When the house rose at six o'clock I had commenced to deal with the problem of soldier settlers who settled on the land after the last war. I had made one or two recommendations and I do not intend to deal with this matter in detail this evening, because several members including myself have dealt with it in detail on other occasions.
On June 14 I went into this matter very fully and I feel that the government is now well aware of the conditions existing. It is sufficient at this time to say that after the end of world war No. 1 some twenty-five thousand veterans settled on the land. After twenty-five years we find that just over four thousand of those have obtained titles and that at the end of March of this year 6,153 still remained on the land, being indebted to the extent of some $7,700,000. I am making a further plea to have clear titles granted to those people.
Under the present set-up of the Veterans' Land Act, 1942, the free grant provided for those settlers amounts to approximately thirty-nine per cent of the total amount expended by way of credit. At the present time the 6,153 are still indebted to the board to the extent of only twenty-nine per cent of their original debt. If this amount is forgiven, if clear titles are issued, those old soldier settlers who were settled on the land under the improvised scheme will not receive nearly as much as those who are to be settled under the Veterans' Land Act. Under the new measure the persons affected are asked to pay off only sixty-one per cent of their total indebtedness. I think the government might very well take this into consideration, when they deal in the near future with the problems of old soldier settlers.
My time has almost expired, and with what is left of it I shall refer to only one or two further matters. I would speak first about our national debt. I believe that, since confederation, in only fifteen or seventeen years have we had a balanced budget, or a surplus. Yet we have been told by the present Minister of Finance that we can and will pay off our national debt. The only way I can see in which that can be done under our present system is by refunding or by renewing the old notes. That is not good enough, because the interest being paid is eating up a lot of the money which should be used for social services, and other things for the welfare of the people.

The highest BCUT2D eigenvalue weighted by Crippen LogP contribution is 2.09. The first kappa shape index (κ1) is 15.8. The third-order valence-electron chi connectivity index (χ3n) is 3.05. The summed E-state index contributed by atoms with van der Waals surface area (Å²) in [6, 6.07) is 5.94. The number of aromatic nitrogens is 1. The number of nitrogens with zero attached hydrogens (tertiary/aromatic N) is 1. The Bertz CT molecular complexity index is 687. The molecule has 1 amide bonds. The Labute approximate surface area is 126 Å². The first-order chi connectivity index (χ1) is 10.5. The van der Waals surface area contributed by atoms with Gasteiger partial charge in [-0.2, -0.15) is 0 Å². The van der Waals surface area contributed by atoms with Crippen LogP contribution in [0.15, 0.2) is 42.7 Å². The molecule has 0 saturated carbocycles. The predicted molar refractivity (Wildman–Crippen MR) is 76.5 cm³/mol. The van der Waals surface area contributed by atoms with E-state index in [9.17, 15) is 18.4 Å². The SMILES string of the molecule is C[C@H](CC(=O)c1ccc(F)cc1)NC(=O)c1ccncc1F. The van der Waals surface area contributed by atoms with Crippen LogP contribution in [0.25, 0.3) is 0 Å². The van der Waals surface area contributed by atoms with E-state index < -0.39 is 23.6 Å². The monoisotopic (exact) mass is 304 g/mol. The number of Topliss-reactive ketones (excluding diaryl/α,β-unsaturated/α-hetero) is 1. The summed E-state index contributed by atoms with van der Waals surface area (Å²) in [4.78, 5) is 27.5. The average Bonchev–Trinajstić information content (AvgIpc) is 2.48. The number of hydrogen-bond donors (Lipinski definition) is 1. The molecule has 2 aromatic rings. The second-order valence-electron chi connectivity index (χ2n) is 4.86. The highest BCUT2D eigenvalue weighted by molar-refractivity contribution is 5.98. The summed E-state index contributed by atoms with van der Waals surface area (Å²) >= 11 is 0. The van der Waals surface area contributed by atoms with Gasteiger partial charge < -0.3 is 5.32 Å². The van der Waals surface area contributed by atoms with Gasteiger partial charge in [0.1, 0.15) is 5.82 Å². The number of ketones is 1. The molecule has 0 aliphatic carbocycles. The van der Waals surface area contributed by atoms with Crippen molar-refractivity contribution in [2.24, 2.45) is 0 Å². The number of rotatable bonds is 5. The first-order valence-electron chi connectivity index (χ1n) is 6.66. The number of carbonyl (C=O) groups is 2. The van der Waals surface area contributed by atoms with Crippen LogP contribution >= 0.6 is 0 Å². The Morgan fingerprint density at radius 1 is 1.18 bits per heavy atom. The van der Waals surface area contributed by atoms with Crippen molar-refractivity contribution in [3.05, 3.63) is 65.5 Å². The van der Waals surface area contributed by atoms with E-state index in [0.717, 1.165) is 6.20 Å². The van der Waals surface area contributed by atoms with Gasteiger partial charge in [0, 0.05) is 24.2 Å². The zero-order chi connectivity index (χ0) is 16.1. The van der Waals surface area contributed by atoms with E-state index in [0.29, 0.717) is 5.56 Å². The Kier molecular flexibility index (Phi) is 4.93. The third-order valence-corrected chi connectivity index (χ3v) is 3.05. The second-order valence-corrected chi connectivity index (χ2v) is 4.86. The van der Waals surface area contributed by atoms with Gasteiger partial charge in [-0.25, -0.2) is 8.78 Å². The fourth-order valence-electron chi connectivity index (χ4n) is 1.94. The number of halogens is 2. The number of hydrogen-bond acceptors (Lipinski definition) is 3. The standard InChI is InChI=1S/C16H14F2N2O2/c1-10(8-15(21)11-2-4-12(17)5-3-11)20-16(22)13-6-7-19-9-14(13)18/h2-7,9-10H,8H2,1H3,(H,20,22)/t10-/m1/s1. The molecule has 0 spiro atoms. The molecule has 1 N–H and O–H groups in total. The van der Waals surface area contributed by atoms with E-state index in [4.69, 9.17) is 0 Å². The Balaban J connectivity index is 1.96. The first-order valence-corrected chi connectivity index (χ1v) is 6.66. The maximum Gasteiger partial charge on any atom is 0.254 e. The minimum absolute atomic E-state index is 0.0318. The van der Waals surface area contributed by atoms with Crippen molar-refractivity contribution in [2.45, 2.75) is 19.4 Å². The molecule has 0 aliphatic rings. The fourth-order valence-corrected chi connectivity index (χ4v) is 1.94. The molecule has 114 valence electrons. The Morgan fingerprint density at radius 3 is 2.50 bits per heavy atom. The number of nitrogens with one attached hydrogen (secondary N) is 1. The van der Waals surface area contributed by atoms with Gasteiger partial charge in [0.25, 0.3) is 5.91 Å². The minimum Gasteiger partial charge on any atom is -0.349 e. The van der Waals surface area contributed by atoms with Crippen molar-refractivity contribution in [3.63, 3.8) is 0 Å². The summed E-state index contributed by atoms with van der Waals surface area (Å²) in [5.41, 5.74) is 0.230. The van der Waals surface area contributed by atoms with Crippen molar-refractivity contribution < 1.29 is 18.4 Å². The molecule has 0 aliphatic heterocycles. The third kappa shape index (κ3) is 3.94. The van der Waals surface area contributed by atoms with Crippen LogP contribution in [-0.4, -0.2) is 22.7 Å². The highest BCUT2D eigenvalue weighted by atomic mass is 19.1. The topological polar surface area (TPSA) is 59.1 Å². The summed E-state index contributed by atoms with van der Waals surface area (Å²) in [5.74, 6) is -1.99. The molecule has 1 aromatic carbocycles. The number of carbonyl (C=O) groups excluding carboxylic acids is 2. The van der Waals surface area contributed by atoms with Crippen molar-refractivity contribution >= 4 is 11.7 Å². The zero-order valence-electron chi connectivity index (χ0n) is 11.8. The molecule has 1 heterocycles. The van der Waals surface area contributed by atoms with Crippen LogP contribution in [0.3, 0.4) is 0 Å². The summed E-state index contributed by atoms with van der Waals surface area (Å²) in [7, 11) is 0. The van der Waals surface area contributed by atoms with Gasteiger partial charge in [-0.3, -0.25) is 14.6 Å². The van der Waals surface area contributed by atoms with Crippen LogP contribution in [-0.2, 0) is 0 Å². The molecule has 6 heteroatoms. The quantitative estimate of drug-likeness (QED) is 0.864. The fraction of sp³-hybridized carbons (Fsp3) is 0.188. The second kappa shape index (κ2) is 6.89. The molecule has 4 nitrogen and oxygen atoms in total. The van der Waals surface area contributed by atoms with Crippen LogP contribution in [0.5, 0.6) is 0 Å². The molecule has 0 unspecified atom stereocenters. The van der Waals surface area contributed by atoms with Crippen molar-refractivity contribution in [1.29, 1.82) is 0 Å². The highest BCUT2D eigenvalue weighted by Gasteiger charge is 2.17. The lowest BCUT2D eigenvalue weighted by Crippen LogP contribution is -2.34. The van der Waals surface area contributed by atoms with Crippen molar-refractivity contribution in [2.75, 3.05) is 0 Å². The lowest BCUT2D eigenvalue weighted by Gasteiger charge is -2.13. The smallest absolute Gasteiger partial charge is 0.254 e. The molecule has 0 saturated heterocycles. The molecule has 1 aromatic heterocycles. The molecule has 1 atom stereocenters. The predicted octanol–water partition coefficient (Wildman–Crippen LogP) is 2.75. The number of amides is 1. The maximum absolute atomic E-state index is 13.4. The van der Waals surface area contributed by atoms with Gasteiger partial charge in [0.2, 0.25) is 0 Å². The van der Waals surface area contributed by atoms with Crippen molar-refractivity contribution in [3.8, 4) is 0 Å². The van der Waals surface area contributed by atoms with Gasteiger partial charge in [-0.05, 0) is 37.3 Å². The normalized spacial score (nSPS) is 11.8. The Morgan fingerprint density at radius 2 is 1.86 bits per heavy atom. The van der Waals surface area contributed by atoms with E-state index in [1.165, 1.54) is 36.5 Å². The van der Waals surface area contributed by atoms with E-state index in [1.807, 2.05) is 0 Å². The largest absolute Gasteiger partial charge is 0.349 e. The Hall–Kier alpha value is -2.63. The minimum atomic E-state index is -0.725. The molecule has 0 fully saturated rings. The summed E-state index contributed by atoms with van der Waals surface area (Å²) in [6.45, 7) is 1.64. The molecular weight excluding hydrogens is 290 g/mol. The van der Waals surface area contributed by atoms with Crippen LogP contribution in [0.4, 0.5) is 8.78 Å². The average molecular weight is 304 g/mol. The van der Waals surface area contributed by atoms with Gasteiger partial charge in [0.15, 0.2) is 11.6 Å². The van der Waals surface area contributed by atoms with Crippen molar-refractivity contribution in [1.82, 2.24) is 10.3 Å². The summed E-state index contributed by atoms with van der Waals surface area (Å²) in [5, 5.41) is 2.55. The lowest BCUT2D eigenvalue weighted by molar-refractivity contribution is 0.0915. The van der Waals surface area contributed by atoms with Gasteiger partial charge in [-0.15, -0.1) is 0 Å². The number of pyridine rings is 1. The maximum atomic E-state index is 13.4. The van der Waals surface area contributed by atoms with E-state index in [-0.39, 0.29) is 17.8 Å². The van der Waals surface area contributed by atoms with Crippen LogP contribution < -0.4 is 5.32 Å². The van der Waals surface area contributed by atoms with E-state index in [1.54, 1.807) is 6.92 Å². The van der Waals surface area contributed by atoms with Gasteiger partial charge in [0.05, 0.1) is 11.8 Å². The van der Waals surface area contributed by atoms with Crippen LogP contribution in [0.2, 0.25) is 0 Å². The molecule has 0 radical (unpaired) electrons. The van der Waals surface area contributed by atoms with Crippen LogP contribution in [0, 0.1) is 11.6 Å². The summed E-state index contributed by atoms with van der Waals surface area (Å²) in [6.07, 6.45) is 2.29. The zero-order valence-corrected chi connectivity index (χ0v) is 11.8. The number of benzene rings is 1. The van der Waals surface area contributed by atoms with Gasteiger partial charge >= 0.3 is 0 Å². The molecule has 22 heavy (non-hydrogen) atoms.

I say, therefore, that some new system of financing will have to be devised; otherwise we shall soon be the total slaves of our financial system. The main function of the government, as I see it, is, first, to win the war and, second, to make preparations for winning the peace. We have been told time and again that unless those preparations are made before the end of the war, it will be too late. On several occasions we in this group have recommended that certain changes be made in order to make that preparation for winning the peace. To do this, our basic industries-and, first of all, agriculture-will have to be placed on a sound footing. That is one thing which has not yet been done in Canada. All sections of the country and all occupational groups must be treated fairly and equitably; otherwise we cannot have a prosperous or contented people.
If hon. members want any illustrations of this, let them note how the farmers have been treated in the past, and then compare that treatment with the treatment given bankers. I believe one of the best exhibitions of the way in which bankers have been treated has been shown in the banking and commerce committee in the .last weeks. What has happened in that committee has opened the eyes of the people of Canada. They have found out just what is going on along those lines. The battle against the money powers, which was promised by the Prime Minister (Mr. Mackenzie King) in 1935, is being fought and lost, so far as the people of Canada are concerned.
I hold in my hand a clipping from the Saskatchewan Cooperative Consumer of March 15, 1940. I believe this is well worth reading this evening, and I am reading it particularly because we have heard a number of government supporters tell us just what a great man the Prime Minister is. This article will, I believe, state my case just as well as
The Budget-Mr. Fair
I could in my own words. The article is headed "That Astonishing Person"-and I am adding the words "The Prime Minister". It is as follows:
This parable, by an unknown author, illustrates the sad dilemma into which civilization has drifted.
"Man can circle the earth without touching the ground; men can kill other men twenty miles away; man can weigh the stars of heaven; man can drag oil from the 'bowels of the earth; mail can compel an icy waterfall to cook his meals hundreds of miles from the stream; man can print a million newspapers in an hour; man can breed the seeds out of oranges; man can coax a hen to lay 365 eggs in a year; man can persuade dogs to smoke pipes and sea lions to play guitars. Man, in other words, is quite an ingenious and remarkable package of physical and mental machinery.
But, when this astonishing person is confronted with one problem, he retires defeated to his hut. Show him six men without money and six loaves of bread belonging to_ men who cannot use it, but who want money for it, and ask him how the six hungry men can be put in possession of the six surplus loaves and watch him then. It is then that-"
The Prime Minister-
"-attends conferences and appoints committees cries out that a crisis is upon him. He does and holds elections and makes speeches and a score of useless things and then retires to his hut, leaving in the shivering twilight the tableau of the six hungry men and the six unapproachable loaves."
Subtopic: THE BUDGET